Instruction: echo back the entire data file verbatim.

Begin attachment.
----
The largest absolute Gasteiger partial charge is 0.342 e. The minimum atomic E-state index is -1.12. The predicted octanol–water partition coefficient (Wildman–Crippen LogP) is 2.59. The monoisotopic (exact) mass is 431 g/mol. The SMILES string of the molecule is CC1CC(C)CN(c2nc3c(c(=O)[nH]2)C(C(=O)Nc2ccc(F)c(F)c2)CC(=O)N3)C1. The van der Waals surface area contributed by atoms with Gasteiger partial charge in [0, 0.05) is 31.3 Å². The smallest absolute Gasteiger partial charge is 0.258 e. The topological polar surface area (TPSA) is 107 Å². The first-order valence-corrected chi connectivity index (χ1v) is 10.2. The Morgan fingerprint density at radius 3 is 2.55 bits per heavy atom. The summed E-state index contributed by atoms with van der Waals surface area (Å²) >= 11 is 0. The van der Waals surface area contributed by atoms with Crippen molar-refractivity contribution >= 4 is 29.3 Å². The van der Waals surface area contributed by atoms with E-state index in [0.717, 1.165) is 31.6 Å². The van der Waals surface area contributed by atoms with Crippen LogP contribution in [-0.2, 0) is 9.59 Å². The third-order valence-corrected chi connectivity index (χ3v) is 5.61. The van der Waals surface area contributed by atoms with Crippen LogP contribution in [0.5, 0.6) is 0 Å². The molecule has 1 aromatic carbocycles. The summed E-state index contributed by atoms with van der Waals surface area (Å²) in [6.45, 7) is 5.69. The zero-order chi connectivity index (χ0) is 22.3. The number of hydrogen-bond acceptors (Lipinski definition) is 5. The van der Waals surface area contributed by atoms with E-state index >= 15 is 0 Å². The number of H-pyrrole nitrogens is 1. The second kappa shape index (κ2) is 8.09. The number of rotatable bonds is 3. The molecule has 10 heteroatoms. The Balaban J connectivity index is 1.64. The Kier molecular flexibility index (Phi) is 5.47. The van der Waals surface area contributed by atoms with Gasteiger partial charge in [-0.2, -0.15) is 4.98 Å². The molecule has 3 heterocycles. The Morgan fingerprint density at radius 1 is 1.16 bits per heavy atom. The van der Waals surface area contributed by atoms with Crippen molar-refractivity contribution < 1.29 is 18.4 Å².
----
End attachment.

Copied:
The largest absolute Gasteiger partial charge is 0.342 e. The minimum atomic E-state index is -1.12. The predicted octanol–water partition coefficient (Wildman–Crippen LogP) is 2.59. The monoisotopic (exact) mass is 431 g/mol. The SMILES string of the molecule is CC1CC(C)CN(c2nc3c(c(=O)[nH]2)C(C(=O)Nc2ccc(F)c(F)c2)CC(=O)N3)C1. The van der Waals surface area contributed by atoms with Gasteiger partial charge in [0, 0.05) is 31.3 Å². The smallest absolute Gasteiger partial charge is 0.258 e. The topological polar surface area (TPSA) is 107 Å². The first-order valence-corrected chi connectivity index (χ1v) is 10.2. The Morgan fingerprint density at radius 3 is 2.55 bits per heavy atom. The summed E-state index contributed by atoms with van der Waals surface area (Å²) >= 11 is 0. The van der Waals surface area contributed by atoms with Crippen molar-refractivity contribution >= 4 is 29.3 Å². The van der Waals surface area contributed by atoms with E-state index in [0.717, 1.165) is 31.6 Å². The van der Waals surface area contributed by atoms with Crippen LogP contribution in [-0.2, 0) is 9.59 Å². The third-order valence-corrected chi connectivity index (χ3v) is 5.61. The van der Waals surface area contributed by atoms with Crippen LogP contribution in [0.5, 0.6) is 0 Å². The molecule has 1 aromatic carbocycles. The summed E-state index contributed by atoms with van der Waals surface area (Å²) in [6.45, 7) is 5.69. The zero-order chi connectivity index (χ0) is 22.3. The number of hydrogen-bond acceptors (Lipinski definition) is 5. The van der Waals surface area contributed by atoms with E-state index >= 15 is 0 Å². The number of H-pyrrole nitrogens is 1. The second kappa shape index (κ2) is 8.09. The number of rotatable bonds is 3. The molecule has 10 heteroatoms. The Balaban J connectivity index is 1.64. The Kier molecular flexibility index (Phi) is 5.47. The van der Waals surface area contributed by atoms with Gasteiger partial charge in [-0.2, -0.15) is 4.98 Å². The molecule has 3 heterocycles. The Morgan fingerprint density at radius 1 is 1.16 bits per heavy atom. The van der Waals surface area contributed by atoms with Crippen molar-refractivity contribution < 1.29 is 18.4 Å².